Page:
Pine o clean and toilet blech on a shelf morning fresh

How about milk? HOW ABOUT MILK? You ask. We know the pice of milk at the supermarket is a hot topic. It’s $4.50 for three litres at ALDI,  $6.20 at Coles. Remember when it was $1 a liter? lol Longlife milk is another option – Aldi 1L $1.59, 2L $3.09. Homebrand about the same $1.60,

long life full cream milk and vegemite on a foodbank shelfgroceries on a foodbank shelf

SO, what’s the foodbank asking for 2L of longlife Aldi full cream milk? $3 at one, $2.50 at the other. Or $2.50 for two 1L skim at the little church foodbank.

the $1.50 and 2 for $1.50 items at my local foodbank

Want non-dairy milk? $3 for a litre.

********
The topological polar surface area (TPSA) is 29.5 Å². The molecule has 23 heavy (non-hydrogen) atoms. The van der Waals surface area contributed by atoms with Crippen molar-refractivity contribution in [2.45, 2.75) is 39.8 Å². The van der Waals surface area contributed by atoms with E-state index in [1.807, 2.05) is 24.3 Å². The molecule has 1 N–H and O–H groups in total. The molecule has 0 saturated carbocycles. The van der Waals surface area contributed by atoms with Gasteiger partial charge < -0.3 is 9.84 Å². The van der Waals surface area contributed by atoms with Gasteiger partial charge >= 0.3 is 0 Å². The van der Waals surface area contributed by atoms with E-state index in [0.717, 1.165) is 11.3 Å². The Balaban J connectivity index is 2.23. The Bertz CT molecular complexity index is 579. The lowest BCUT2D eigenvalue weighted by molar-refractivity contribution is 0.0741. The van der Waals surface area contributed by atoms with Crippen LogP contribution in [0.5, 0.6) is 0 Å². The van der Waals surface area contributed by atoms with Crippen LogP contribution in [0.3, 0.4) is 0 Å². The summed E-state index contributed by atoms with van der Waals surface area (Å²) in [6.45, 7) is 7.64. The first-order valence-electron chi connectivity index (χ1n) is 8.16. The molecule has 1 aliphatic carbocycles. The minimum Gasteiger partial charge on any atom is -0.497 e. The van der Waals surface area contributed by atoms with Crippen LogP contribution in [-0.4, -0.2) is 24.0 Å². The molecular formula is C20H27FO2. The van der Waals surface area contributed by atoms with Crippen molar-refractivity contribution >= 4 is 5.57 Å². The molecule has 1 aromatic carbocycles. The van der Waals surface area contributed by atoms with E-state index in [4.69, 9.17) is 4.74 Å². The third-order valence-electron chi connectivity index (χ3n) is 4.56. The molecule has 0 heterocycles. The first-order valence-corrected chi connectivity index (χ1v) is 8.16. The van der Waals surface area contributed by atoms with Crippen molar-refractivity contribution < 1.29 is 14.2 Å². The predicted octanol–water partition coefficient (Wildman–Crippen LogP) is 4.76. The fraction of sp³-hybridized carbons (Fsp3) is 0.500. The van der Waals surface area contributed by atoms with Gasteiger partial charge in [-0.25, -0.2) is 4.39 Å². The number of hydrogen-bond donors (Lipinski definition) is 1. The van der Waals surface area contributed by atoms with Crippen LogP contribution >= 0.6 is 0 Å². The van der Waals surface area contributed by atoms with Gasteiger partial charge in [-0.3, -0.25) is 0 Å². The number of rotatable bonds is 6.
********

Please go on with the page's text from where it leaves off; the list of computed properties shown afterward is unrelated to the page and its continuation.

teabags, condenced milk, ling life nut milks

Now, TREATS is some we’re told we shouldn’t have, we shouldn’t buy a pack of biscuits and stick to noodles. But YOU DO DESERVE NICE THINGS. But you should be able to get them for a reasonable price. I look at the catalogues every Wednesday to see what’s half price at woolies, you can usually get a half price block of Cadbury or Nestle at one of Coles or Woolies. Never pay full price for brands.

BUT, let’s treat ourselves, we’re at the foodbank, depressed about the cost of groceries and food and life. SO, how about a chockie? Well you could pay $2 for a three pack of these Nutella biscuits, best before 28/09/2023. Or you could have gotten four packs for $1 at the little church the day before. Big W has them for $2.50, presumably with a longer best before date.

A dissplay of nutella bisuitsA dispplay of nutella bisuits

screenshot of nutelle biscuits from Big W website.